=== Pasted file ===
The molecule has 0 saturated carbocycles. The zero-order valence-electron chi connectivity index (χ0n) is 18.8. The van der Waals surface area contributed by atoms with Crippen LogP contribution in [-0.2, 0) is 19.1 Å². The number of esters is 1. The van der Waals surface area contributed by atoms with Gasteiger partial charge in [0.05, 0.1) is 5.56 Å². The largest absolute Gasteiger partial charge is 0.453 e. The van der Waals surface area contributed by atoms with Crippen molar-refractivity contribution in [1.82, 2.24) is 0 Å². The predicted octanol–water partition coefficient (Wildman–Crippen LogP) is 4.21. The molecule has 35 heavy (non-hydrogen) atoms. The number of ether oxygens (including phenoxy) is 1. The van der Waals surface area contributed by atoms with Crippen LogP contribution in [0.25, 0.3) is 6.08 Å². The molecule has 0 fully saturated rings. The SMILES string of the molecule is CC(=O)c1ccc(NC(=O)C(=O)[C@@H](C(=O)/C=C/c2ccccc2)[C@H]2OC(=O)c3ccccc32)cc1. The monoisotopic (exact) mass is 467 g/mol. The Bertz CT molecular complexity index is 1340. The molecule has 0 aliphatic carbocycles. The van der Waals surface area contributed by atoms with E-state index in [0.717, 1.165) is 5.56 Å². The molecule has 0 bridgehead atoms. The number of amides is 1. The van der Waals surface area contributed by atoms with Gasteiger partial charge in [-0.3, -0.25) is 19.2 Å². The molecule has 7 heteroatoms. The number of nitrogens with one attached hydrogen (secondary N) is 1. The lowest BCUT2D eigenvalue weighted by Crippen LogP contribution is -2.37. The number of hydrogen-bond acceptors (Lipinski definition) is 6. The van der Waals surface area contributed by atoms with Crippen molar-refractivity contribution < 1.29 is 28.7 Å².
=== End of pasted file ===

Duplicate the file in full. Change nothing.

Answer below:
The molecule has 0 saturated carbocycles. The zero-order valence-electron chi connectivity index (χ0n) is 18.8. The van der Waals surface area contributed by atoms with Crippen LogP contribution in [-0.2, 0) is 19.1 Å². The number of esters is 1. The van der Waals surface area contributed by atoms with Gasteiger partial charge in [0.05, 0.1) is 5.56 Å². The largest absolute Gasteiger partial charge is 0.453 e. The van der Waals surface area contributed by atoms with Crippen molar-refractivity contribution in [1.82, 2.24) is 0 Å². The predicted octanol–water partition coefficient (Wildman–Crippen LogP) is 4.21. The molecule has 35 heavy (non-hydrogen) atoms. The number of ether oxygens (including phenoxy) is 1. The van der Waals surface area contributed by atoms with Crippen LogP contribution in [0.25, 0.3) is 6.08 Å². The molecule has 0 fully saturated rings. The SMILES string of the molecule is CC(=O)c1ccc(NC(=O)C(=O)[C@@H](C(=O)/C=C/c2ccccc2)[C@H]2OC(=O)c3ccccc32)cc1. The monoisotopic (exact) mass is 467 g/mol. The Bertz CT molecular complexity index is 1340. The molecule has 0 aliphatic carbocycles. The van der Waals surface area contributed by atoms with E-state index in [0.717, 1.165) is 5.56 Å². The molecule has 0 bridgehead atoms. The number of amides is 1. The van der Waals surface area contributed by atoms with Gasteiger partial charge in [-0.3, -0.25) is 19.2 Å². The molecule has 7 heteroatoms. The number of nitrogens with one attached hydrogen (secondary N) is 1. The lowest BCUT2D eigenvalue weighted by Crippen LogP contribution is -2.37. The number of hydrogen-bond acceptors (Lipinski definition) is 6. The van der Waals surface area contributed by atoms with Crippen molar-refractivity contribution < 1.29 is 28.7 Å².